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I’ve never warmed to the idea of doing a triathlon. It has a lot to do with the uncomfortably early morning starts, daunting claustrophobic swims, confusing transitions, risky cycling conditions and the torturous run…and don’t forget the skin tight, butt-pad unitard that obliterates all sense of self esteem.

What’s more, I can’t see the point of participating in a race I won’t win.  So when I filled in for a Stanton and Williamson team member at the Sydney Corporate Triathlon who flaked at the last moment, I wasn’t particularly excited. I only said yes because I was going to be at the event anyway, and unlike most triathlons it started at the reasonable time of 7:30am and the course was so short a kindergartener could do it.

Obviously I hadn’t prepared for the event but I felt confident that I could complete the course and still get on with the rest of my day as planned. I hadn’t slept at all for the past two nights either. I was tired.

I have always insisted that swimming be my “fun” activity. I do a little cycle training, and I occasionally run for the purpose of keeping fit, but swimming is only ever just for enjoyment. I don’t work on my form or technique, I don’t do laps and when I get tired after ten minutes, I leave the water in search of ice cream. Until recently I didn’t own goggles, in fact I found them at the beach and Champ brought me a Speedo swimsuit the day before the race.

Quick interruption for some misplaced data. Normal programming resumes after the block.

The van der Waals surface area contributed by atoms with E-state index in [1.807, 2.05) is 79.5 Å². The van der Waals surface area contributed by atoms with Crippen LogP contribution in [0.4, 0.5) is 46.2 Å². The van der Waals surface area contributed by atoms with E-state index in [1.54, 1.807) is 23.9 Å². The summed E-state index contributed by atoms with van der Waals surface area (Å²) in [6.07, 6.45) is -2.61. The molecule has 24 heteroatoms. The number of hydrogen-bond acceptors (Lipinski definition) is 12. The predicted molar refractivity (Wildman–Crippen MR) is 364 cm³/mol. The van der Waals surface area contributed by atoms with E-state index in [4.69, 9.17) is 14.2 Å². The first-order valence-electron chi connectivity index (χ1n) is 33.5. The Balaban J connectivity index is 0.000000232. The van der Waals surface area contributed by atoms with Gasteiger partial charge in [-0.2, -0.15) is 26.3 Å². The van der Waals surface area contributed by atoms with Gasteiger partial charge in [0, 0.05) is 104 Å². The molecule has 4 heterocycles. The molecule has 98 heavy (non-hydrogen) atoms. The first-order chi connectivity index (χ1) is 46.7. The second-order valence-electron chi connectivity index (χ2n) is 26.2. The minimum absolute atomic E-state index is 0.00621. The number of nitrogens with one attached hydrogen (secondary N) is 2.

I was not feeling confident about the swim but I knew I’d get there in the end. Thankfully the water temperature was a lot more pleasant than standing on the shore in the crisp morning breeze in my swimmers. I also missed the memo about maintaining the corporate attire theme. Everyone was wearing black while I was wearing fluro neon blights. I was a flamingo among penguins. I swam about as well as a flamingo among penguins too. The best part of the swim was quite accidently patting the small, delicate jellyfish in the water while I splashed and splattered my way through the water. It was a surprising sensation and I was sorry I didn’t have more time to admire them. The worst part of the swim was being smacked and kicked by everyone else in my wave. Breathing was also difficult so I back stoked every now and then to catch my breath.

350m later I was out of the water. Thank goodness. Transition was quick and easy, I’ve seen it done so many times that I felt like an expert at this part already. The bike course was too short. I knew this was the only opportunity I had to reel in any of those people who had beat me in the swim so I put my sneakers to the pedals and powered on like I was being chased by a pack of angry motorists. Annoyingly lots of the cyclists were all over place and made passing difficult. All too son I was back at transition and running.

My race belt buttons broke instantly so I had to clip on the race number with an alligator clip. I’m not sure why it was included in the race pack but I’m glad it was. I ran the whole way but not nearly as quickly as I know I’m capable of. This frustrated me. The mind was willing but the muscles were not interested. I wasn’t in pain, I just couldn’t go faster. Grrrrr.

My Champion was there waiting for me at the finish line with a smile and the camera. Begrudgingly I had finally done it, my first triathlon.